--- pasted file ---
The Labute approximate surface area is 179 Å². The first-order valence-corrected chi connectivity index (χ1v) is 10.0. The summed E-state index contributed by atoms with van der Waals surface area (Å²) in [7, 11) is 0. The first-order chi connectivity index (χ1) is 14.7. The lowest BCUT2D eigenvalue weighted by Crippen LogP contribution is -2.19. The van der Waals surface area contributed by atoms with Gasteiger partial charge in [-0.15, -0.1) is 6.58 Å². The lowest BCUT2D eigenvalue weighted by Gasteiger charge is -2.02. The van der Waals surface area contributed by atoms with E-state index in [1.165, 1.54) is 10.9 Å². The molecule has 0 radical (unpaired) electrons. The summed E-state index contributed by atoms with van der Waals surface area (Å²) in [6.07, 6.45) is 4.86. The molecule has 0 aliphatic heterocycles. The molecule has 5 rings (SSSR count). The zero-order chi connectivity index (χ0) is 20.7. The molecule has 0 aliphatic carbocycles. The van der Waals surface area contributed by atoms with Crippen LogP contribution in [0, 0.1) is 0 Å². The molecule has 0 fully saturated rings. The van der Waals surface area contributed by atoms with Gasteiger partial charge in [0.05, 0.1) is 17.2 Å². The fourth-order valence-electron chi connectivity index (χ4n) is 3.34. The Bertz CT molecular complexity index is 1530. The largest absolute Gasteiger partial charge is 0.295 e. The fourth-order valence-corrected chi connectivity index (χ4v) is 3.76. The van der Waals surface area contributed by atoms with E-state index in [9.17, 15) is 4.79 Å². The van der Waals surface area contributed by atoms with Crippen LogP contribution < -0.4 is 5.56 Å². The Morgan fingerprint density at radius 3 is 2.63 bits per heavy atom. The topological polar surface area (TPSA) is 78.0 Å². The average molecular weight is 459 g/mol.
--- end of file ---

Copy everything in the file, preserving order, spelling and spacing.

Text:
The Labute approximate surface area is 179 Å². The first-order valence-corrected chi connectivity index (χ1v) is 10.0. The summed E-state index contributed by atoms with van der Waals surface area (Å²) in [7, 11) is 0. The first-order chi connectivity index (χ1) is 14.7. The lowest BCUT2D eigenvalue weighted by Crippen LogP contribution is -2.19. The van der Waals surface area contributed by atoms with Gasteiger partial charge in [-0.15, -0.1) is 6.58 Å². The lowest BCUT2D eigenvalue weighted by Gasteiger charge is -2.02. The van der Waals surface area contributed by atoms with E-state index in [1.165, 1.54) is 10.9 Å². The molecule has 0 radical (unpaired) electrons. The summed E-state index contributed by atoms with van der Waals surface area (Å²) in [6.07, 6.45) is 4.86. The molecule has 0 aliphatic heterocycles. The molecule has 5 rings (SSSR count). The zero-order chi connectivity index (χ0) is 20.7. The molecule has 0 aliphatic carbocycles. The van der Waals surface area contributed by atoms with Crippen LogP contribution in [0, 0.1) is 0 Å². The molecule has 0 fully saturated rings. The van der Waals surface area contributed by atoms with Gasteiger partial charge in [0.05, 0.1) is 17.2 Å². The fourth-order valence-electron chi connectivity index (χ4n) is 3.34. The Bertz CT molecular complexity index is 1530. The largest absolute Gasteiger partial charge is 0.295 e. The fourth-order valence-corrected chi connectivity index (χ4v) is 3.76. The van der Waals surface area contributed by atoms with E-state index in [9.17, 15) is 4.79 Å². The van der Waals surface area contributed by atoms with Crippen LogP contribution < -0.4 is 5.56 Å². The Morgan fingerprint density at radius 3 is 2.63 bits per heavy atom. The topological polar surface area (TPSA) is 78.0 Å². The average molecular weight is 459 g/mol.